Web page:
A toy camera refers to a simple, inexpensive film camera. However despite the nickname these camera are actually fully functional cameras but with limitations. Generally these camera's have plastic bodies and more importantly use simple plastic lenses and have no mechanical parts. Film advancement and winding is done by a manual dial. Because these cameras were crude they were considered toys and generally given to children and typically became prizes at fairs, amusement parks or parades.
Once the digital age began to revolutionize photography these cameras were all but forgotten, but die hard fans of these relics, which were known for unpredictable and interesting optical effects, began to slowly build a following. The 1990's began to see the emergence of a whole new generation of enthusiasts for what is now known as "lomography" or "lo-fi photography".
The traditional toy camera used 120 film, instead of the 35 mm film which eventually became the standard film format. As a child I remember having an old Kodak camera with a drop in 120 film cartridge, and a plug in flash bulb strip. However today's most popular toy cameras are the Diana and the Holga (shown below) and both now come with variations which include multiple lens formats, changeable plastic lenses, adjustable exposure frame areas (which can double the number of photos taken on a single roll) color filters, adjustable depth of field, reusable flash and can take 35 mm film.
I myself have a Diana Mini camera which is smaller in size than the regular Diana. And while the Diana Mini doesn't have the ability to change lenses, it does take 35 mm film instead of 120 mm film which is a plus for me as it is difficult to find a place to develop 120 mm film. To take advantage of the changeable plastic lens look though I did buy some Diana plastic lenses with an adaptor to fit my Canon DSLR camera.
The Diana lenses for my DSLR take fun pictures but they do not give you quite the same interesting results that an actual toy camera in all it's imperfection can. That's why I was very excited when I heard that Susan Tuttle would be teaching a 4 week long workshop on replicating toy camera effects using Photoshop. The class consisted of 10 different techniques recreated in Photoshop that are commonly found in images taken with toy cameras. I have taken many of Susan's classes in the past and I highly recommend them if you are looking to expand your knowledge of Photoshop or Photoshop Elements beyond basic editing. This class did not disappoint as it was fun and informative, and I can't wait to see what I can do with a mix of the techniques I've learned and the different cameras and accessories I have (iphone here I come).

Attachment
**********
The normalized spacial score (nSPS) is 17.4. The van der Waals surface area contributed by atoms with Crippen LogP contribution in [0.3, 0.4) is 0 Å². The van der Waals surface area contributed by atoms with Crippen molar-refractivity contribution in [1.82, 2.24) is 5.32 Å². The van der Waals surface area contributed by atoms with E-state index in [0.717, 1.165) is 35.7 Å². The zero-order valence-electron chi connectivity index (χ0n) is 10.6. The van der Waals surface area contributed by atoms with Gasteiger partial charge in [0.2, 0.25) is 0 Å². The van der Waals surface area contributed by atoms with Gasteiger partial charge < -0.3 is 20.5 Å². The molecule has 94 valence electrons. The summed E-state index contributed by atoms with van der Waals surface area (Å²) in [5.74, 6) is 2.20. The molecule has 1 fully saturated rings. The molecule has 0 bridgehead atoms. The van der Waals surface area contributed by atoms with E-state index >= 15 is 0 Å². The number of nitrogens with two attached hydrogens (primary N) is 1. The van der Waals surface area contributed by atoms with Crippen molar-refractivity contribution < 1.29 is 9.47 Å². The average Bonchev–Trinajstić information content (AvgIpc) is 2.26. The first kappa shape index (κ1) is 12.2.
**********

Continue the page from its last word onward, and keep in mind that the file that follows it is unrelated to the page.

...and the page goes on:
Below I've shared some of my photo's that I submitted for comment on the techniques we learned in class.
The Diana Effect
Diana images are characteristically fuzzy and without much contrast and heavy vignetting.
Polaroid instant cameras were known for generally having interesting skews on color and a more vintage feel to images.
The Pinhole Effect
I actually built a pinhole camera when I was in 5th grade. My pictures then didn't come out so great, but the technique was interesting to learn in Photoshop.
This is actually refers more to a process used in old black and while film maufacture rather than film development, whereby a suspension of light sensative silver salts in gelatin is coated onto film. Under this method, film could be processed even many years after their manufacture and exposure which was different from wet-plate process which needed to be exposed and developed immediately
Have I ever mentioned how much I like my fisheye lens for my iPhone. It's nice to know how to do it without a lens too.
Holga cameras and their filters are known for wild color variations, and slightly vignetted images.
Cross processing is more related to the chemicals used to develop old film than anything to do with the camera itself, but Photoshop can give you similar results.
Using old Polaroid film often produced interesting results. A little know fact is that film sold as "lomography" film today at the Lomography store online or at Urban Outfitters for the Diana and Holga cameras are really nothing more than old expired film, which generally sells for higher prices.
Light Leak Effect
Light leaks were common with old plastic bodied cameras which gave images a warmer softer feel.
I think of the most fun things you can do with a toy camera is double or multiple exposures on the same frame. Of course the one below was "created" in Photoshop and not a true double exposure shot, I have done plenty of them in the past with an old Canon 35mm camera, and has always been one of my favorite techniques.
I hope you have enjoyed today's post. As always comments are always welcome so feel free to drop me a line and let me know what you think. Thanks for stopping by and come back soon.